UX Writing Project — Grocery Pickup Redesign (Kroger/Fry’s Food)

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When it comes to grocery shopping, I’m a curbside pickup enthusiast. The user experience for my preferred store, Fry’s Food and Drug (Kroger), is relatively smooth.

There’s one aspect that needs improving — the substitution report.

This project breaks down the issues with the substitution report, and digitizes the document.

Background

Kroger provides the option to allow substitutions for items when ordering online. This can be done universally or on a per item basis.

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Kroger employees deliver a paper copy of the substitution report with every grocery order. This is not a receipt, but a list of substituted or refunded items.

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Problems:

  • Internal/non-customer facing information e.g. Totes, Terminal ID, etc.
  • Wide (10 columns), and confusing layout.
  • Lack of clarity on what is substituted and price adjustments.
  • The substitution policy is placed below the information, reducing its visibility.
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Objective

Create a digitized substitution report to be sent via SMS before or during pickups. This requires improving the information architecture, content prioritization and overall clarity of the document.

Wireframe

I recreated the document in Google Docs. Then created a new version in the same 8.5" x 11" format.

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Original (left) and Updated (right)

Updates:

Remove non-customer facing information — These details are important for order fulfillment but not relevant to the customer. They take up significant real estate and increase confusion.

Add familiar terminology — There’s an important word missing from the original document — refund. The report is divided into two sections.

  1. Refunds, the item was not subbed (user preferences or a substitute could not be found).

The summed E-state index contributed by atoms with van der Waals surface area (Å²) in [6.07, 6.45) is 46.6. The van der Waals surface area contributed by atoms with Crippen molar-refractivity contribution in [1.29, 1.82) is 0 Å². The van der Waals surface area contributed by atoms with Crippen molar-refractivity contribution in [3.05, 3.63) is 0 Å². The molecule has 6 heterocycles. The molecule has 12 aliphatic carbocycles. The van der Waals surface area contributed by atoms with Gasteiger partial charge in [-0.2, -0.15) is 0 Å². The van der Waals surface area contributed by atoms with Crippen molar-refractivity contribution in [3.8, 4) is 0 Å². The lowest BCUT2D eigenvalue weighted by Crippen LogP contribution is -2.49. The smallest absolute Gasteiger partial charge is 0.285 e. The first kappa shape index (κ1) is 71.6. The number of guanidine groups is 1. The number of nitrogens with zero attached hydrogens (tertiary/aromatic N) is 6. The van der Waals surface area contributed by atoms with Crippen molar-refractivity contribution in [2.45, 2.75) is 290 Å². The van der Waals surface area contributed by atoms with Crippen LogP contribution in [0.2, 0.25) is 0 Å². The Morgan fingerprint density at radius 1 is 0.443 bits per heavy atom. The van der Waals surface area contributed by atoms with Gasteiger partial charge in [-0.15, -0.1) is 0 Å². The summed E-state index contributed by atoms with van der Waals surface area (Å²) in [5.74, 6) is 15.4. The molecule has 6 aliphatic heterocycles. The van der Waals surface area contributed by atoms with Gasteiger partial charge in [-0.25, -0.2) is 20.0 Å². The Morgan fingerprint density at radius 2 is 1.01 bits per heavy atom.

2. Substitutions, the item was partially or fully substituted and price adjustments were made accordingly.

Reduce columns — This bulky format increases eye strain and is harder to follow. Seldomly used columns were removed. For instance, Sub Accept, is for when employees call customers to see if they will override their preference and accept a different product. This is a smart policy for when orders are due to change significantly. It doesn’t need to be visible on every document.

Substitution policy placement — The substitution policy is moved “above the fold” to increase visibility and reduce customer friction.

Mockup (mobile)

I developed a mobile-first mockup in Sketch. Customers would receive a link to the report via text as they picked up their order.

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  • The home screen shows customer and order information.
  • The refund and substitution sections are drop-downs.
  • A link to the order’s digital receipt is included.
  • The substitution policy is clickable modal window.
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  • This initial version is a straightforward application of the table/column format, with border lines removed.
  • The refunds and substitution sections are dropdowns which are horizontally scrolled.

Next Steps

If this project was set to go forward, next steps would include:

User research — Customer interviews and surveys. These would be more conclusive with the initial mobile mockup in-hand.

Substitution policy — The policy text is still a bit clunky. I’d look to shorten it or use visual elements to reduce reading time. It could also be integrated into the design with prompts and reminders.

Investigate table/column format — I’m not sure this is the best layout. Competitive research and similar processes should be analyzed for insight. UX designers might have a savvier way to present the information.

Interactive elements — There should be more interactivity in the screen. Clickable items, images and nudges for action.

Browser and app mockup — From there, a new mobile mockup would be completed along with a browser and app mockup informed by new findings.

Content strategist and writer. SaaS, UX and culture. Very online. Traveler, sports-er.

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